Electromagnetic Waves: Venezuela recently experienced a series of power outages that left 11 states in the country without power. Since the beginning of this incident, the government of Nicolás Maduro has claimed that it was an act of sabotage, made possible by electromagnetic and cyber attacks on the national electricity company Corpoelec and its plants.
In contrast, the self-declared government of Juan Guaidó attributed the incident to “incompetence system failure”.
Without an impartial and in-depth analysis of the situation, it is very difficult to determine whether these outages are caused by sabotage or whether they are caused by poor maintenance.
However, allegations of alleged vandalism raise a number of interesting questions about information security.
Many control systems in critical infrastructure, such as power stations, are turned off and therefore have no external Internet connections.
Thus, the question arises: Can cyber attackers gain access to closed IT systems without direct contact with your computers? The answer is yes. In this case, electromagnetic waves can be an attack vector.
How to “catch” Electromagnetic Waves / Radiation
All electronic devices generate radiation in the form of electromagnetic and acoustic signals.
Depending on various factors such as distance and obstacles, signals from these devices can be “picked up” by listening devices using special antennas or highly sensitive microphones (in the case of audio signals) and processed to extract useful information. These devices include monitors and keyboards and hence can also be used by cybercriminals.
If we talk about monitors, then in 1985, researcher Wim van Eyck published the first unclassified document on the safety risks posed by radiation from these devices. As you remember, at the time, monitors used cathode ray tubes (CRTs).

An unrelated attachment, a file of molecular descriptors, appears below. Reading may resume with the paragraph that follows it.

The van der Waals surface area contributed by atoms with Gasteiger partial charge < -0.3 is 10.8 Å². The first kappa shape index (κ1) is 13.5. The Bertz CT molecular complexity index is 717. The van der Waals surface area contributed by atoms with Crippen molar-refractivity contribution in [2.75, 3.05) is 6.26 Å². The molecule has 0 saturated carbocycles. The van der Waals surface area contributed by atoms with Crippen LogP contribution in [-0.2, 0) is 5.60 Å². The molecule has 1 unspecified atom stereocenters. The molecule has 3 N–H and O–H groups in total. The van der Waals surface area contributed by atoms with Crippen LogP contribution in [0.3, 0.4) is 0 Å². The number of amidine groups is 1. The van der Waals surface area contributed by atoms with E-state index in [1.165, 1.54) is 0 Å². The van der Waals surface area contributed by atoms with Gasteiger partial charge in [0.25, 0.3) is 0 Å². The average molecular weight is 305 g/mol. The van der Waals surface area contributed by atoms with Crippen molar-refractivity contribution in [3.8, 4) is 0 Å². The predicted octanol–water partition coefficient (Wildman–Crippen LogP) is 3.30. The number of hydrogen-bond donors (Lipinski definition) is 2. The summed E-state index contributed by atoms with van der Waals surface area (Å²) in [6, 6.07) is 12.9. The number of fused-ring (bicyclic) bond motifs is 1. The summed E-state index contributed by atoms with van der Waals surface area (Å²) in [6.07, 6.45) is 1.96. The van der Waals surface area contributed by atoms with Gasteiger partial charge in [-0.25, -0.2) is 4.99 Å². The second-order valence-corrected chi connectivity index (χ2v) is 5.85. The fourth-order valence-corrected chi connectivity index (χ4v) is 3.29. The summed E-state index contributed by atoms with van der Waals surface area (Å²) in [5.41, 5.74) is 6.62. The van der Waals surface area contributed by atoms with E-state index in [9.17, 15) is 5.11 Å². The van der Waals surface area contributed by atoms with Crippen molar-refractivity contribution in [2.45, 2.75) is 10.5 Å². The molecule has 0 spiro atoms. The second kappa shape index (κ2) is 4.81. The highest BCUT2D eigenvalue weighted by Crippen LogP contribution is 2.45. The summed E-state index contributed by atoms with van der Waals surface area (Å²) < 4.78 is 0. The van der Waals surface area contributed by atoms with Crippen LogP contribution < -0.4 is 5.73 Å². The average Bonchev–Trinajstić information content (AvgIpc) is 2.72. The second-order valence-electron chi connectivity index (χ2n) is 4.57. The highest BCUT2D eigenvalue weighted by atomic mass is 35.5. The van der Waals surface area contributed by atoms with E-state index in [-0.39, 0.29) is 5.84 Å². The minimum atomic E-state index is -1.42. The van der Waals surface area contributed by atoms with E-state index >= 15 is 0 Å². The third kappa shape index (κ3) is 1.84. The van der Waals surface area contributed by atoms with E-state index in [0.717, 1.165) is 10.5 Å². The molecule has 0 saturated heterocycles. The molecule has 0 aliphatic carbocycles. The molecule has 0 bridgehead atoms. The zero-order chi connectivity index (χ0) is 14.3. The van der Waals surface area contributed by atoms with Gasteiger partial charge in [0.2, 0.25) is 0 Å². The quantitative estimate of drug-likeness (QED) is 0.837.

His research showed that the projector’s radiation could be “read” from a distance and used to reconstruct the images displayed on the screen. This phenomenon is known as van Eyck hijacking and is, in fact, one of the reasons why several countries, including Brazil and Canada, consider electronic voting systems too insecure for use in electoral processes.
Although LCD monitors generate far less radiation than CRT monitors today, a recent study shows that they are also at risk. Moreover, experts from Tel Aviv University (Israel) have clearly demonstrated this.
They were able to access the encoded content on a laptop in the next room using very simple equipment that costs about $3,000, consisting of an antenna, amplifier and a laptop with special signal processing software.
On the other hand, the keyboards themselves can also be sensitive to the interception of their emissions. This means that there is a potential risk of cyber-attacks, as attackers can recover login data and passwords by analyzing keystrokes on the keyboard.
TEMPEST and EMSEC
The use of radiation to extract information was first used during World War I and was associated with telephone wires. These technologies were widely used during the Cold War with more advanced devices.
For example, a declassified NASA document from 1973 explains how, in 1962, a security officer at the US Embassy in Japan discovered that a dipole parked at a nearby hospital was targeting the embassy building to intercept its signals.